Paul tells us in Ephesians 4:1-3 that in order to walk worthy of our calling in Christ Jesus, members of the church body must work diligently to keep the spirit of peace which holds us together. Why? Why is the unity of the church such a major doctrinal concern for Paul? If it is “work,” and especially if it is a work in need of “diligence,” then there must be something larger at stake when unity in the church is failing. Why is unity important in the church body? Allow me to offer three biblical reasons from Ephesians 4.
1. Unity of the church body testifies to the unity of the GodHead.
“One Spirit… One Lord… One God and Father of all,” (Eph. 4:4-6) Unity in the body of Christ should testify to the unity of God’s eternal Three-In-Oneness. God is One. The Father, the Son, and the Spirit are unified in purpose and in essence, as should be mirrored in the church body.
When the body of Christ operates in disunity, it paints a false picture of God to the world. However, churches comprised of members who get past their introspectiveness and submit themselves to the vision and direction of the church body promote a more accurate picture of the GodHead to the world they are called to reach with the gospel of Jesus Christ.
2. Unity of the church body testifies to the unity of the gospel message.
“One hope… One faith… One baptism,” (Eph. 4:4-6) Unity in the body of Christ should testify to the unity of the gospel message. There is not more than one hope for salvation. There is not more than one object of faith who can save. There is not more than one baptism which identifies a born-again believer as a follower of Christ.
When believers in the church body are divided, it communicates to the world that the message of salvation in Jesus Christ is subject to amendment and/or discontinuity. The unity of the church body must model the unity of the gospel. No wonder Jesus was so adamant when He prayed “May they all be one, as You, Father, are in Me and I am in You. May they also be one in Us, so the world may believe You sent me,” (John 17:21). Our lack of unity as Christians affects the world’s understanding of the testimony about Jesus Christ.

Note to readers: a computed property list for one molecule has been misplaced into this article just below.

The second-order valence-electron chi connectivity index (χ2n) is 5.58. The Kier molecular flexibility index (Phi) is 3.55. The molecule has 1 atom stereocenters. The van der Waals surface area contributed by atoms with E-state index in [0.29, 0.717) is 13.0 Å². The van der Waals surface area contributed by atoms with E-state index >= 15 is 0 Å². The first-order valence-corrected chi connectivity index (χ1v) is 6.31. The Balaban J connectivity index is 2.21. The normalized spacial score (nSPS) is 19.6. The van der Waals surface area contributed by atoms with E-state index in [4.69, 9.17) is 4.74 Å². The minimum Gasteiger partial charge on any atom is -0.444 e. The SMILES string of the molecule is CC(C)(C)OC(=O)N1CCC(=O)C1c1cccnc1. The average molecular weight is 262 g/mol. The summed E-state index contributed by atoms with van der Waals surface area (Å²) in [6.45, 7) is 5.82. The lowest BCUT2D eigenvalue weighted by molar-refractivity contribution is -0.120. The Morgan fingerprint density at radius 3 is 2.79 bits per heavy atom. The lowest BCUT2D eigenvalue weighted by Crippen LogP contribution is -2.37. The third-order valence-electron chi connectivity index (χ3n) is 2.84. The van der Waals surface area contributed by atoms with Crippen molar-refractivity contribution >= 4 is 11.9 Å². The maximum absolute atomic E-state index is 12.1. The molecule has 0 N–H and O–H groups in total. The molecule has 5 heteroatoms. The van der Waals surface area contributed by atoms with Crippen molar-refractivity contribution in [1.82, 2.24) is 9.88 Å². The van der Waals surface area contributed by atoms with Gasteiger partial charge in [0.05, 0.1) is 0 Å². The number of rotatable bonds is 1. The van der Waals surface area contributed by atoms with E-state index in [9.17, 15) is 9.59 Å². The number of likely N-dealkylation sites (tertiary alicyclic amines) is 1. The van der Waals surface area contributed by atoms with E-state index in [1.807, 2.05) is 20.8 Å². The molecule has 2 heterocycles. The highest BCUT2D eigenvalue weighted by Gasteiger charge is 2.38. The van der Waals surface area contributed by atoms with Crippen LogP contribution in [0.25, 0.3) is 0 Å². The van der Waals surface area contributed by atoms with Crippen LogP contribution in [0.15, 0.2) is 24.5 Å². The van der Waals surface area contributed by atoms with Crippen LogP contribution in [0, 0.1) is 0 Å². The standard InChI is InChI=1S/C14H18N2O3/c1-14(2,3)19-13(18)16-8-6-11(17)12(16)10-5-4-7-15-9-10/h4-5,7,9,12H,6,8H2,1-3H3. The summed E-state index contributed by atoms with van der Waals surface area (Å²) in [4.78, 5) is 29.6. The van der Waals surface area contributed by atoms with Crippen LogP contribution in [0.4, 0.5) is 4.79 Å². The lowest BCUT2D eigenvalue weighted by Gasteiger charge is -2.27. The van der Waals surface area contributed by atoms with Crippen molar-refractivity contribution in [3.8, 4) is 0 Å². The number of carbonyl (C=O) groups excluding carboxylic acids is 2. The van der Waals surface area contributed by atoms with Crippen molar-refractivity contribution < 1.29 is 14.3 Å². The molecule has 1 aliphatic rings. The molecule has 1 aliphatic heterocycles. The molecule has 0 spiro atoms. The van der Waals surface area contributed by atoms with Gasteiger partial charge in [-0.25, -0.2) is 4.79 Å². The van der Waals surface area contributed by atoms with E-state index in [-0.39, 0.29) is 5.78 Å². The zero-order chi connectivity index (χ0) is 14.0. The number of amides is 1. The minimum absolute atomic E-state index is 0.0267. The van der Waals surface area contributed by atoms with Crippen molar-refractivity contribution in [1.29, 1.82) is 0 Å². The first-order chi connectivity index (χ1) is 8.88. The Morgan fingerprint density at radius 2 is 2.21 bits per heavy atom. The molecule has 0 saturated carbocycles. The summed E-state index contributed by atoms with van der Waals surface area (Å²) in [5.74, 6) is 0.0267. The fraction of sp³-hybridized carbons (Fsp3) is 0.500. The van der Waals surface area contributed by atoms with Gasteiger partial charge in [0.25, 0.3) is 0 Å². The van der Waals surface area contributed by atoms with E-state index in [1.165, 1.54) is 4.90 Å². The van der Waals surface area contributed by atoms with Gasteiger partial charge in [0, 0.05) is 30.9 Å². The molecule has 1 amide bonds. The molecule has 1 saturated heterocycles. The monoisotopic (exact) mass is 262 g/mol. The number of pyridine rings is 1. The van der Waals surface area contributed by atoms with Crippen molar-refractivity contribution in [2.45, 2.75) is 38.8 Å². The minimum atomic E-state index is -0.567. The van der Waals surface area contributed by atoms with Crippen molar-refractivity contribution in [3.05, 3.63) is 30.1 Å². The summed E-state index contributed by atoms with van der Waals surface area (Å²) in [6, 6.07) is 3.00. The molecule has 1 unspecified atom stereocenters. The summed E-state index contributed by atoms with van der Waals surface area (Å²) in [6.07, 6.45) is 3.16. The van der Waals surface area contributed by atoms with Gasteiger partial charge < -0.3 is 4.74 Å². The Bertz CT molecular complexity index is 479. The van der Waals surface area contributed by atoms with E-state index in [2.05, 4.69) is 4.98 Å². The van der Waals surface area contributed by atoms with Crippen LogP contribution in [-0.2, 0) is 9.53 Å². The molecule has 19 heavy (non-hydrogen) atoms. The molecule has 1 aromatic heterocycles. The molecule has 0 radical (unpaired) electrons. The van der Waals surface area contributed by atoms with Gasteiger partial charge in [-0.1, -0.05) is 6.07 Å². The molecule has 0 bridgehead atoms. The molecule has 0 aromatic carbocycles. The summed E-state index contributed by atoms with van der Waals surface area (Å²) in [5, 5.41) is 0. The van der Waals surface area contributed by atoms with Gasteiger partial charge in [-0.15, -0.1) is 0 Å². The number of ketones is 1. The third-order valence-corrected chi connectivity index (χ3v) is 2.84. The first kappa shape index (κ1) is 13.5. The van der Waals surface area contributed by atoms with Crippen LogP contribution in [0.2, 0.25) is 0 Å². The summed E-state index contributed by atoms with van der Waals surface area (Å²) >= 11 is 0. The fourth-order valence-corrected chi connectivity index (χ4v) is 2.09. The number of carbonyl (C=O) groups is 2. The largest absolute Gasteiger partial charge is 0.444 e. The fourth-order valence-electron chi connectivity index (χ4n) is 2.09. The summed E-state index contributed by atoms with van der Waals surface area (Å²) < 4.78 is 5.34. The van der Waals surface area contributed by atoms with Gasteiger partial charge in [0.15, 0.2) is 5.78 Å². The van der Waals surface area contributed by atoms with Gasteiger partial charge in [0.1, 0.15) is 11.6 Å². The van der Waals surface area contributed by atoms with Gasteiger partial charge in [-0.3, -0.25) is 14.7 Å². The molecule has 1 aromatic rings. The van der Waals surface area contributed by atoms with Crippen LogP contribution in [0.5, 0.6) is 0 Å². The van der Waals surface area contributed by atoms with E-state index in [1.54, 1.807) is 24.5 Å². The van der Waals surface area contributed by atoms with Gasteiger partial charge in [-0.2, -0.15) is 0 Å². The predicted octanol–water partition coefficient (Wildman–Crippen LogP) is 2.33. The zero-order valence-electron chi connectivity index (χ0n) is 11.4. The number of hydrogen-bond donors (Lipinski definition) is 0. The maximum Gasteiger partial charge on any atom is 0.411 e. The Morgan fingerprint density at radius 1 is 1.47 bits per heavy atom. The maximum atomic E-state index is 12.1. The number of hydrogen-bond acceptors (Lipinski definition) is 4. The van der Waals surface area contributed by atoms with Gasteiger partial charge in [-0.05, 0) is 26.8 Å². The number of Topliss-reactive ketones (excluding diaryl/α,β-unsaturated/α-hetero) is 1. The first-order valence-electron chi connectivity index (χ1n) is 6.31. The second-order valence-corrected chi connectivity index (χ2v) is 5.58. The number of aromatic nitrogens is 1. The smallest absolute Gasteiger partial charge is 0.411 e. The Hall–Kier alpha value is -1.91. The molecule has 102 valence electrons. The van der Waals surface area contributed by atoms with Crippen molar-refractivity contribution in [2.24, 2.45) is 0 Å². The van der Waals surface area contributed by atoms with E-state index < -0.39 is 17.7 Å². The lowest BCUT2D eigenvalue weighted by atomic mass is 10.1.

3. Unity of the church body affects the church’s ability to be productive for the kingdom of God.
“There is one body,” (Eph. 4:4) Imagine one head, but two bodies. Two bodies who disagree over the direction the head is revealing to go and in which way it is leading them. One body pulling south and the other body pulling north. The result is embarrassing. Counterproductive. Pointless. Directionless. Such is the church who is divided. The Head (Jesus Christ – see 1:22) reveals direction through the hierarchy of leadership He has called into position. When parts of the body refuse to follow the revealed direction of the Head, the result is always catastrophic.
Thank God, Paul says there are not two bodies; there is but one. The body of Christ must work together to follow the direction of God’s instituted leadership. Where the head turns, the body follows. Where the leadership directs (as long as it’s not unbiblical), the church body follows. Anything else negatively affects the church’s ability to be productive for the kingdom of God.
In a church age infected by the cancerous plight of introspective, preference-and-tradition driven faith, the body of Christ is in grave danger of misrepresenting God to the world. We must be diligent to keep the spirit of peace that binds us. Otherwise, we risk painting false pictures of the Godhead, the gospel message, and the nature and productiveness of Christ’s mission through the church.
I am honored and blessed to be a part of a church who is unified in essence and purpose. There is a fire catching quickly at ABC which is consuming the underbrush of human pride and leaving only the mighty towers of God’s gracious vision and productiveness. What an honor to serve a church body that is learning what it means to “walk worthy of the calling we have received.”